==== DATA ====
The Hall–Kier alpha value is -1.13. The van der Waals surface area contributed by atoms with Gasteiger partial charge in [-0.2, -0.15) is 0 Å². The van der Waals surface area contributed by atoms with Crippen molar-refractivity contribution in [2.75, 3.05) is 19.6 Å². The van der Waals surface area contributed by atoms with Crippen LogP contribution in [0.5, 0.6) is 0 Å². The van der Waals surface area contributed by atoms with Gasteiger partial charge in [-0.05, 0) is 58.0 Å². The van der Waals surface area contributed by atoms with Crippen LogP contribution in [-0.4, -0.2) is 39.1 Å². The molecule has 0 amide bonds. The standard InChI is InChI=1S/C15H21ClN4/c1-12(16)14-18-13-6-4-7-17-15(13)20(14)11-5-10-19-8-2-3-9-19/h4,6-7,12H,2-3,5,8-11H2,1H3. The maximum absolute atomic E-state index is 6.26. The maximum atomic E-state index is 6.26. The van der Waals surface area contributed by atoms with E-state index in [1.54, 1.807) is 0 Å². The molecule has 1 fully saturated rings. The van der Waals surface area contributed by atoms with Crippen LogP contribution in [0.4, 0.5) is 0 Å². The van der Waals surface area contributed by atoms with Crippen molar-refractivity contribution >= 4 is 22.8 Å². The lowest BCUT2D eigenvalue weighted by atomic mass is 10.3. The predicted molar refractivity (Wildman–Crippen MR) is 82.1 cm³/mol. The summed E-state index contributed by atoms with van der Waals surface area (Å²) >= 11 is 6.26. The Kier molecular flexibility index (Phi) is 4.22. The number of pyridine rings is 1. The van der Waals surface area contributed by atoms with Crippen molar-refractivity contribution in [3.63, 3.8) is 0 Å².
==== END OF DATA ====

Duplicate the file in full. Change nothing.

The Hall–Kier alpha value is -1.13. The van der Waals surface area contributed by atoms with Gasteiger partial charge in [-0.2, -0.15) is 0 Å². The van der Waals surface area contributed by atoms with Crippen molar-refractivity contribution in [2.75, 3.05) is 19.6 Å². The van der Waals surface area contributed by atoms with Crippen LogP contribution in [0.5, 0.6) is 0 Å². The van der Waals surface area contributed by atoms with Gasteiger partial charge in [-0.05, 0) is 58.0 Å². The van der Waals surface area contributed by atoms with Crippen LogP contribution in [-0.4, -0.2) is 39.1 Å². The molecule has 0 amide bonds. The standard InChI is InChI=1S/C15H21ClN4/c1-12(16)14-18-13-6-4-7-17-15(13)20(14)11-5-10-19-8-2-3-9-19/h4,6-7,12H,2-3,5,8-11H2,1H3. The maximum absolute atomic E-state index is 6.26. The maximum atomic E-state index is 6.26. The van der Waals surface area contributed by atoms with E-state index in [1.54, 1.807) is 0 Å². The molecule has 1 fully saturated rings. The van der Waals surface area contributed by atoms with Crippen LogP contribution in [0.4, 0.5) is 0 Å². The van der Waals surface area contributed by atoms with Crippen molar-refractivity contribution >= 4 is 22.8 Å². The lowest BCUT2D eigenvalue weighted by atomic mass is 10.3. The predicted molar refractivity (Wildman–Crippen MR) is 82.1 cm³/mol. The summed E-state index contributed by atoms with van der Waals surface area (Å²) >= 11 is 6.26. The Kier molecular flexibility index (Phi) is 4.22. The number of pyridine rings is 1. The van der Waals surface area contributed by atoms with Crippen molar-refractivity contribution in [3.63, 3.8) is 0 Å².